On August 19, 2016, Governor Bruce Rauner signed into law the Illinois Freedom to Work Act (the “Act”). The Act prohibits certain Illinois employers from entering into non-compete agreements with low-wage employees. The law takes effect January 1, 2017.
The Act will render “illegal and void” any covenant not to compete entered into after January 1, 2017, between a private sector employer and a low-wage employee. An employer under the Act is any entity, individual or group of individuals “acting directly or indirectly in the interest of an employer in relation to an employee, for which one or more persons are gainfully employed on some day within the calendar year.” Despite the broad definition of “employer,” the Act will not apply to governmental entities.
The Act defines a “low-wage employee” as any employee paid the greater of, $13 per hour or the applicable federal, state or local minimum wage. Therefore, in Illinois, the law applies to all employees earning $13 per hour or less.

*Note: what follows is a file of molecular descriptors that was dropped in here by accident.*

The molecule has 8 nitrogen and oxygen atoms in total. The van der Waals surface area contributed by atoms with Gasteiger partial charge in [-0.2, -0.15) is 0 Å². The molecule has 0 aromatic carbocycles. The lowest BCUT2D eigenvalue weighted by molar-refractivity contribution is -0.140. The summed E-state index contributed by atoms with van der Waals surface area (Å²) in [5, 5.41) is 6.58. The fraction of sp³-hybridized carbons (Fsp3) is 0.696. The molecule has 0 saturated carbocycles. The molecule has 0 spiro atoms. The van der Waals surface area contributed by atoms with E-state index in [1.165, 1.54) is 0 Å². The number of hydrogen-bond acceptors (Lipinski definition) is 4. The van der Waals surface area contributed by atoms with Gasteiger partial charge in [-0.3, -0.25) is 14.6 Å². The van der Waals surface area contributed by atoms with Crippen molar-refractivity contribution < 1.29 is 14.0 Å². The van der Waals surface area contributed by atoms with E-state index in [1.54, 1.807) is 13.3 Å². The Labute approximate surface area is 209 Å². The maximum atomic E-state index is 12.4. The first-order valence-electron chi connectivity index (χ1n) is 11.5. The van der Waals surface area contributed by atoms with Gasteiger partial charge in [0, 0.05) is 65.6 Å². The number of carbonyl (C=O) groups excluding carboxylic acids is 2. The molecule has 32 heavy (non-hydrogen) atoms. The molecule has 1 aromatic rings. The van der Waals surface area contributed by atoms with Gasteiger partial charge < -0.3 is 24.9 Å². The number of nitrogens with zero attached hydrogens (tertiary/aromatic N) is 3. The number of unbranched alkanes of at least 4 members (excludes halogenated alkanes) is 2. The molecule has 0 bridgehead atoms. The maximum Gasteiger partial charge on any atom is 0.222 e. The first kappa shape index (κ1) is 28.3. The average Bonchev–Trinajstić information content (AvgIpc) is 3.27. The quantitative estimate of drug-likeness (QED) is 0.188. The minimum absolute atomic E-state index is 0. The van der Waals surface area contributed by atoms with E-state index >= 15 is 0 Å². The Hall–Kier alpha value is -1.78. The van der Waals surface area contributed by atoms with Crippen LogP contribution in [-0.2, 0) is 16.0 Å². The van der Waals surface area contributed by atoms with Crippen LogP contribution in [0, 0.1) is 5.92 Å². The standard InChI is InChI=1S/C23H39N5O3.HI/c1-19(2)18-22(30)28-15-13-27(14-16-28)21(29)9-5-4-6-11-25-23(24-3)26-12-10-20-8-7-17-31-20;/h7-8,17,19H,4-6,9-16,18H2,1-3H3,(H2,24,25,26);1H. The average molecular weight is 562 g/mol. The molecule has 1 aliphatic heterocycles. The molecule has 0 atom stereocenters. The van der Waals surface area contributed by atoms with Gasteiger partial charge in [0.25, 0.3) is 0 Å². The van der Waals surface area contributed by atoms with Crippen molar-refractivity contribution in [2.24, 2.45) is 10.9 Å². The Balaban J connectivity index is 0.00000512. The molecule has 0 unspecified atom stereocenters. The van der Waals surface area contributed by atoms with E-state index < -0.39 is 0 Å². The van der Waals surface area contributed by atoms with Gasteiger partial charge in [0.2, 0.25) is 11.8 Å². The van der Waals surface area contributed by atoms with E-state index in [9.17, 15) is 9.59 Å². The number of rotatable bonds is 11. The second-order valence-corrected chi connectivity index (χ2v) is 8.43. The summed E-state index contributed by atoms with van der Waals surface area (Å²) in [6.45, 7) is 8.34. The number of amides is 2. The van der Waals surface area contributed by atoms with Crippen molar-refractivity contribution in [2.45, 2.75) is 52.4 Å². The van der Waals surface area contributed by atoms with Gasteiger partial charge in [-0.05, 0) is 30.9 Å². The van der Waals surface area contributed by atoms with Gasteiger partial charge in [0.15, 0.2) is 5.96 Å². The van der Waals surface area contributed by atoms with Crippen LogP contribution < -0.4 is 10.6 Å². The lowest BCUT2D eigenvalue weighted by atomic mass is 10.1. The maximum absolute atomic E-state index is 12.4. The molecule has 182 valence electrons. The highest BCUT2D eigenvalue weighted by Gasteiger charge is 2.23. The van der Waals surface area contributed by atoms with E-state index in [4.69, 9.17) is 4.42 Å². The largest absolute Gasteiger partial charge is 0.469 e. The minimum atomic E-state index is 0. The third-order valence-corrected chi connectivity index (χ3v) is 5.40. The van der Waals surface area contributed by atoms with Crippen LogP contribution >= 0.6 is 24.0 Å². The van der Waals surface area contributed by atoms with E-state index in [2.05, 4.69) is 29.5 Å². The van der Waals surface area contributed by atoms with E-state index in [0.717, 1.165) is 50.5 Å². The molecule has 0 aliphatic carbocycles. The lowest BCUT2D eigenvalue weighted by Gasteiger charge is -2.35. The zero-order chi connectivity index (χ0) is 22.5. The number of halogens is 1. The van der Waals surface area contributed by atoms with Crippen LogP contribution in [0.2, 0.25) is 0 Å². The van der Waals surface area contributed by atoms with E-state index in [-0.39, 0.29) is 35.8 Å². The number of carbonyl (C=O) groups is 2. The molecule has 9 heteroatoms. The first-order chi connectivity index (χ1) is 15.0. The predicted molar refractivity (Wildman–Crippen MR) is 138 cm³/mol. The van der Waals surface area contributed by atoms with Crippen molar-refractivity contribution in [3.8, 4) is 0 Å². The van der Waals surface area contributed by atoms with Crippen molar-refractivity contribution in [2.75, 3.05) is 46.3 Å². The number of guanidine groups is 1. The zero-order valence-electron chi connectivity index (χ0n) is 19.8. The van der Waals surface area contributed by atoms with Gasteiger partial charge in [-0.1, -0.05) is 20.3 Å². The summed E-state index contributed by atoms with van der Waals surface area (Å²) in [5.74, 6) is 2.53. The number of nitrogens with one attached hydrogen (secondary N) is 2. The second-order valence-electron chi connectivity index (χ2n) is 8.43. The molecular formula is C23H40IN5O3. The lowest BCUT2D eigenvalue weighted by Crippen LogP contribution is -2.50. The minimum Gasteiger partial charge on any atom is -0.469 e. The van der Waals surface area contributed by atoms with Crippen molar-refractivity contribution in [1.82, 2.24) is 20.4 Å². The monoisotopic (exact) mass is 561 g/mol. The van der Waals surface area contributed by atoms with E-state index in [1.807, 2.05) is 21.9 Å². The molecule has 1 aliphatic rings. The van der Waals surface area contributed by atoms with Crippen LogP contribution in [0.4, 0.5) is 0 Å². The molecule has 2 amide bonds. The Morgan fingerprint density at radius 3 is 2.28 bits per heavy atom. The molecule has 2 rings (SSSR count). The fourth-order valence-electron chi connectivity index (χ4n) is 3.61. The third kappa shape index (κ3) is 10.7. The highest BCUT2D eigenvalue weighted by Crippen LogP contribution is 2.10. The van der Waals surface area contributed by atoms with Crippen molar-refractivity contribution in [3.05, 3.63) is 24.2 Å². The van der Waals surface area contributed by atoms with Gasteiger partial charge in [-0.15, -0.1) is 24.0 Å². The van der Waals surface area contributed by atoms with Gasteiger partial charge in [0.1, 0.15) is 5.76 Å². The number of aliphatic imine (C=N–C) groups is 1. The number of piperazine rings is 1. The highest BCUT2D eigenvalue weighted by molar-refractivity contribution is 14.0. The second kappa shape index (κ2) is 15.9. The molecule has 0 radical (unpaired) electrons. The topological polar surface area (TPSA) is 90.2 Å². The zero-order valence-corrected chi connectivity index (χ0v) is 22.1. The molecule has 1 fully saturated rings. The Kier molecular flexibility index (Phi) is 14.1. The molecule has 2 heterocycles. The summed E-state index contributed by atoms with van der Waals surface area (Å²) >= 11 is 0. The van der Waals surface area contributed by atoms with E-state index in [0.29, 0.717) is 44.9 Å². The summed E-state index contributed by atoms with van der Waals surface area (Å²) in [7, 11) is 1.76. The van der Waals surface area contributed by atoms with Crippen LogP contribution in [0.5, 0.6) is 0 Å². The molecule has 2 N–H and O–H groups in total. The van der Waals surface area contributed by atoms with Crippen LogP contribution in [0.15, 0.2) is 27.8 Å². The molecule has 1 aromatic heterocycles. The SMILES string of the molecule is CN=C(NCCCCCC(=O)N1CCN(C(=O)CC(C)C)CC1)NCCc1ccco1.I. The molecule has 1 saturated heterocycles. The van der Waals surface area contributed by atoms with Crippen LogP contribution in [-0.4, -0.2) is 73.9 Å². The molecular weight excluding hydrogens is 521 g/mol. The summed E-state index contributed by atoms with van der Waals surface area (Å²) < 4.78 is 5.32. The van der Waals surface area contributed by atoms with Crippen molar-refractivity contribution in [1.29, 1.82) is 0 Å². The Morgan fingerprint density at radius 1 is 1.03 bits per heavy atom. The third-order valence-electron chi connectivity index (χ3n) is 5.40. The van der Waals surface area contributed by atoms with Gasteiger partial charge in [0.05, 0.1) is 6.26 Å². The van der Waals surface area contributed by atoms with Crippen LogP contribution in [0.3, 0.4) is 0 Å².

The Act prohibits covenants not to compete, which are defined as an agreement that restricts a low-wage employee from performing any work (1) for another employer in a specified period of time, (2) in a specified geographical area, or (3) for another employer that is similar to the employee’s work for the employer with whom the employee has the agreement.
Importantly, the Act will not void non-compete agreements entered into prior to January 1, 2017. The Act also will not affect agreements for the protection of an employer’s confidential information or trade secrets or non-solicitation agreements protecting an employer’s employees or customers.
There has been a recent general trend of challenging non-compete agreements for lower paid workers, and this law follows a lawsuit by the Illinois Attorney General over the use of non-compete agreements by quick service food chains, such as Jimmy John’s, attempting to prevent low-wage employees from working for competitors.
If you have any questions about whether your non-compete agreements or competition policies will be affected by the Act, contact Marcus & Boxerman at (312) 216-2720 or email@example.com.